European Central Bank board member Benoit Coeure recently attempted to reassure that European banks will continue to have a lender of last resort.
The European Central Bank is debating an extension of its bond-buying programme, particularly for southern European lenders, as its long-term refinancing program is coming to an end. The prospect of fresh ECB stimulus boosted shares for European lenders, particularly those from Italy, saw 4% gains.
Coeure said that a new bond-buying programme serves the ECB’s policy objective of a 2% inflation rate target. a statement that was in line with ECB President Mario Draghi‘s similar non-committal assertion from January.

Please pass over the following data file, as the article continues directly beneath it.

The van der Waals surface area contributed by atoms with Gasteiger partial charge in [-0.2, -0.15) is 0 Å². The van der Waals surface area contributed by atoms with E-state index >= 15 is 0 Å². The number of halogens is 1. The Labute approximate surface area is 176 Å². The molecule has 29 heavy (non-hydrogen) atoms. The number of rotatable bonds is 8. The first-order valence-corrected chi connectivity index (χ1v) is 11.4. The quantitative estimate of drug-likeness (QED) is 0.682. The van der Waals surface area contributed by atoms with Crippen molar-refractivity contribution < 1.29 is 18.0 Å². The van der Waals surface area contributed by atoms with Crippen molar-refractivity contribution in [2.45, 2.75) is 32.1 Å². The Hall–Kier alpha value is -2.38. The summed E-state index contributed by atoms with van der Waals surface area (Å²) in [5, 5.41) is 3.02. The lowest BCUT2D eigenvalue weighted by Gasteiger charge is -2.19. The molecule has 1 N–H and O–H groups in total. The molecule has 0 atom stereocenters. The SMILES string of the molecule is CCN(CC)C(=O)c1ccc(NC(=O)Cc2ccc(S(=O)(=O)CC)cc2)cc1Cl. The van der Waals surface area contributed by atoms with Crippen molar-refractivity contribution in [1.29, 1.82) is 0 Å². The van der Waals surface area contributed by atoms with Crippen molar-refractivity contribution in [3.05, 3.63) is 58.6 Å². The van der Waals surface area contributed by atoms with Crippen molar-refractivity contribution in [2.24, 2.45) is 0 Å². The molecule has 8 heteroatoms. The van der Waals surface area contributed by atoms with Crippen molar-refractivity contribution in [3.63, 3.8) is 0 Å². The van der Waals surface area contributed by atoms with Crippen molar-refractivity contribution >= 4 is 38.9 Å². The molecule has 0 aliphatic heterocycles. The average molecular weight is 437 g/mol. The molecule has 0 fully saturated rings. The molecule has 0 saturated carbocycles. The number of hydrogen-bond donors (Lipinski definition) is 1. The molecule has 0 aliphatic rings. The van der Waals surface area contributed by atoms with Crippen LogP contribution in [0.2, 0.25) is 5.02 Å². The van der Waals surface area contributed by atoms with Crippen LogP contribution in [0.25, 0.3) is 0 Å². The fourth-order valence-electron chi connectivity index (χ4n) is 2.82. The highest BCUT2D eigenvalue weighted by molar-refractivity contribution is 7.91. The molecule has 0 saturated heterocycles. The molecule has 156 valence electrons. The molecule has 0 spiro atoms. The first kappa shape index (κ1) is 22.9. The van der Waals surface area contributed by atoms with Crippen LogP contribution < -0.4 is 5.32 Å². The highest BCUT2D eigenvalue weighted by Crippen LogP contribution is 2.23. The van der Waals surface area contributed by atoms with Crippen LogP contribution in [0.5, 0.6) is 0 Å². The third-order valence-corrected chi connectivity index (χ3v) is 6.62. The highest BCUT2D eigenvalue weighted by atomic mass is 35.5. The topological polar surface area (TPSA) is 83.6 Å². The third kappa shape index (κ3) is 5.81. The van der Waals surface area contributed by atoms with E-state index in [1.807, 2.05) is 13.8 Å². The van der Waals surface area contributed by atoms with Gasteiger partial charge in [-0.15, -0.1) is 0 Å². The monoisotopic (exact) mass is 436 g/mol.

In an interview with Spanish daily El Pais, the Governor of the Bank of France, Francois Villeroy de Galhau, confirmed that an interest rate hike this summer is unlikely. “The key question will be if the slowdown is temporary — with a bounce-back during this year — or if it is more durable,” said de Galhau.
Both Coeure and De Galhau are considered possible successors for Draghi as his second term in office will come to an end later this autumn.
The ECB will meet on March 7 where they are expected to slash growth and inflation projections. The data suggests that the Eurozone’s export-fueled economy is particularly vulnerable to a slowdown in international trade and is experiencing its biggest slowdown in a decade.
De Galhau suggested in recent weeks that the Eurozone has thus far avoided a recession due to continued, though weakening, consumer demand in Germany, France, and Spain.